If you’ve read this far, you are probably on your own journey, thinking about that book or maybe two that you read at that time, such an impressionable time. And you felt like John Irving or maybe Alice Hoffman or maybe Armistead Maupin or maybe James Joyce had written something specifically, singularly just for you. And what a gift, when you think about it: you will carry that book with you forever, wherever you go.
I was an English major in college in two different universities. So many books blew me away, but my
‘Owen Meany’ moment came my sophomore year of high school. We had this new teacher–an exciting young guy just about 25. He was a theatre guy. He turned me on to Tennessee Williams. I read Glass Menagerie. Then over Christmas break I went to the library and checked out every TW script they had. I started with Streetcar. It was Christmas eve. I stayed up past midnight, finishing it in one sitting. I closed the book and looked up. Like you, I see the living room, feel the over-stuffed chair I was sitting in and my mother’s ugly lamp. It was the moment I decided somehow my life would be spent in the theatre. It thrilled me, scared me, and I was never the same. Thanks for stirring the memories and the moment. Great post!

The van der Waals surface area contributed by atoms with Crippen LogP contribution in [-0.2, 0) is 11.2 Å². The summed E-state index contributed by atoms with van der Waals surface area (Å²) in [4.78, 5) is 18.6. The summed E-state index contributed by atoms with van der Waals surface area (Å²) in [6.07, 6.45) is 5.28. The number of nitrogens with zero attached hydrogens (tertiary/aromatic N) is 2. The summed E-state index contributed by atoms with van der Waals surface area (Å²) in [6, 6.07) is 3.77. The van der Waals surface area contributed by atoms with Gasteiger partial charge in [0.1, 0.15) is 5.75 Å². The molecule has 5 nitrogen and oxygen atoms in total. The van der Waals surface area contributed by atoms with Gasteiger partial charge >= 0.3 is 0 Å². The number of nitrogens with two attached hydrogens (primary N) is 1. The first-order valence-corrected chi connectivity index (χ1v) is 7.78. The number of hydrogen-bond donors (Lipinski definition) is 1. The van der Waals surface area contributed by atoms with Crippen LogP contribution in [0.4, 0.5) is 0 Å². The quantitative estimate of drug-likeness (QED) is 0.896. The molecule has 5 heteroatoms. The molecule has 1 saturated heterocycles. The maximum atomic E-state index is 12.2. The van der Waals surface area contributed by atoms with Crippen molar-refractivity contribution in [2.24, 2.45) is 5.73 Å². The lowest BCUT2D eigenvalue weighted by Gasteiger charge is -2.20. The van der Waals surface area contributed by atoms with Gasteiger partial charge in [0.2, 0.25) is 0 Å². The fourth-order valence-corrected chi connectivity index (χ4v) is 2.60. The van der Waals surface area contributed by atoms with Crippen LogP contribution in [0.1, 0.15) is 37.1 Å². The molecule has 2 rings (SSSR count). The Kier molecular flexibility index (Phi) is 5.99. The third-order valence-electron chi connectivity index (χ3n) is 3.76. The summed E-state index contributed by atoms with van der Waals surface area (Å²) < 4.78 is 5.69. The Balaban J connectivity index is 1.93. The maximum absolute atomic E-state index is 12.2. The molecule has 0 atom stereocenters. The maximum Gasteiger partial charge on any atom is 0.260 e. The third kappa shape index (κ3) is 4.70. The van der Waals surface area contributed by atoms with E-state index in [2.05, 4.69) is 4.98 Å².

Oh wow, that is a great memory. And your life was never the same again! 🙂 Thank you for sharing your “Meany moment.”
AHHHH!!!!! YES!!!!!! I read A Prayer For Owen Meany as a senior in high school. It blew me away. The part you mentioned, that made you weep…. SAME. HERE. That was the most intense reaction I have ever had while reading. I was crying so much. I remember that moment so well.